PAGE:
Child Support

Why You May Need an Accountant to Assist with Your Divorce

February 6, 2015

With the exception of child custody, family law cases are largely about financial issues – child support, postseparation support, alimony, and identification, classification, evaluation, and distribution of marital and divisible property. Depending on the issues in your case, your attorney may recommend that you retain a qualified accountant to assist with certain aspects of your divorce. Accountants who are certified public accountants, forensic accountants, and business valuators can provide a wide range of financial services…

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Part 1: Self-Help Legal Services: The Dangers of the Do-It-Yourself Separation Agreement

October 26, 2014

In a family law context, do-it-yourself separation agreements present an area that is laden with potential problems. A separation agreement, which may also be referred to by other names such as a Marital Settlement Agreement or Contract of Separation and Property Settlement Agreement, is a written contract between a husband and wife wherein they reach various agreements related to their marital separation. Some of the dangers of a do-it-yourself separation agreement are delineated below. Many…

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Choosing the Best Lawyer for Your Divorce

March 22, 2014

Amid the angst and turmoil surrounding separation and divorce, one of the most important decisions that you will make will be your choice of an attorney. It is important to have a lawyer who inspires your trust and confidence, but also a lawyer who has expertise in the area of the law in which you need assistance. Even if you believe your divorce will be fairly amicable, or you do not have a large marital…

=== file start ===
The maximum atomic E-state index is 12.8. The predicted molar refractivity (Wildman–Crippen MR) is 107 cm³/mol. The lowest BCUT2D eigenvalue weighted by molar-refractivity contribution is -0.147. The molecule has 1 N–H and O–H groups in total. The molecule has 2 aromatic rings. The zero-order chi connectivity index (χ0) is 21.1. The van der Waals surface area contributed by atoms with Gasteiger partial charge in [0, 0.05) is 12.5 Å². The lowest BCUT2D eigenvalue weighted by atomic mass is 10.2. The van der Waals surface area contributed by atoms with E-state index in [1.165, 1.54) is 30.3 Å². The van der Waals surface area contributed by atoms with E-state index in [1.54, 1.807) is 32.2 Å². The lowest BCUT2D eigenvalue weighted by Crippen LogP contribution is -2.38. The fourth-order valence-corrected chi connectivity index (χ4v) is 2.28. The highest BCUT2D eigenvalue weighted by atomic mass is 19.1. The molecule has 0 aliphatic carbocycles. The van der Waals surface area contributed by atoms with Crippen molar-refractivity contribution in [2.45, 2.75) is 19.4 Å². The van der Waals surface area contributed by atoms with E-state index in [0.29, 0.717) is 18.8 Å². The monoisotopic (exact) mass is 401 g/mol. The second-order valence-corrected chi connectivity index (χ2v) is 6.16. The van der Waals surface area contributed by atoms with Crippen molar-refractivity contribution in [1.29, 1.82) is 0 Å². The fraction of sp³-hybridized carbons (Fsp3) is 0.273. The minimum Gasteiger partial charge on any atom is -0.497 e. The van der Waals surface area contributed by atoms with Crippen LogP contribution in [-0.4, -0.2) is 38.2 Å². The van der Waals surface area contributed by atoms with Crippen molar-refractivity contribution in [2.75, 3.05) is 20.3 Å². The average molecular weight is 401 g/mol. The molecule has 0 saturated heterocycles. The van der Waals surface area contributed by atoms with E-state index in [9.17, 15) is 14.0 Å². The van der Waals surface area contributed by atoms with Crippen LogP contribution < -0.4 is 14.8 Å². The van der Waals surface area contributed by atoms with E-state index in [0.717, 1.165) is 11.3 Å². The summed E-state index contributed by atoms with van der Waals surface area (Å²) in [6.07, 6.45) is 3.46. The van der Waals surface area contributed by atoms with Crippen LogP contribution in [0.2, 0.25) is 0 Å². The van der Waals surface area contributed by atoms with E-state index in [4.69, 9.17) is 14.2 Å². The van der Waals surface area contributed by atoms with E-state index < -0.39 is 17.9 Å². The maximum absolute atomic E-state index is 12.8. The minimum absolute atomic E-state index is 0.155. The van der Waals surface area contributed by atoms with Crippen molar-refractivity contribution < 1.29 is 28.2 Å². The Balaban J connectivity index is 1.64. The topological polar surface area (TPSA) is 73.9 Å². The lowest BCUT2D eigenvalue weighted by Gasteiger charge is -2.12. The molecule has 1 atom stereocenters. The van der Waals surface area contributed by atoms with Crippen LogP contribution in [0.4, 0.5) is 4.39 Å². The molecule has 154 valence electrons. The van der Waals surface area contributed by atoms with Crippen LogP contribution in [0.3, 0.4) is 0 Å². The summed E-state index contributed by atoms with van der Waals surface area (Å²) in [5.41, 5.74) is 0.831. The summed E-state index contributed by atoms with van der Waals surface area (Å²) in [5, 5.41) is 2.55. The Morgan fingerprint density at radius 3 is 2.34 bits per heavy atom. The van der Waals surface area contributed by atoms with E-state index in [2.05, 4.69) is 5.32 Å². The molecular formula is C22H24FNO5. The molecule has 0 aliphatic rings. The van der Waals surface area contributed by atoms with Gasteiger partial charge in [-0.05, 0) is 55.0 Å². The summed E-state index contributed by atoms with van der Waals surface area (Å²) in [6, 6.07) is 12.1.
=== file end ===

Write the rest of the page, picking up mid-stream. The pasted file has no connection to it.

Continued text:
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Determining Child Support in High Income Cases

November 22, 2013

The North Carolina Child Support Guidelines in effect for 2013 provide a formula for determining the recommended basic child support obligation for parents whose combined adjusted gross incomes is $25,000 per month ($300,000 per year) or less. The vast majority of child support cases fall within the child support guidelines. However, in cases where the parents’ combined adjusted gross income is greater than $25,000 per month, child support is determined on a case-by-case basis. In…

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How is child support determined?

October 22, 2013

The North Carolina Child Support Guidelines in effect for 2013 provide a formula for determining the basic child support obligation for parents’ with combined adjusted gross incomes of $300,000 per year ($25,000 per month) or less. There are numerous variables which may factor into the presumptive child support calculation, such as the number of nights that the child spends with each parent, health insurance premiums, work related child care expenses, each parents’ obligations for the…

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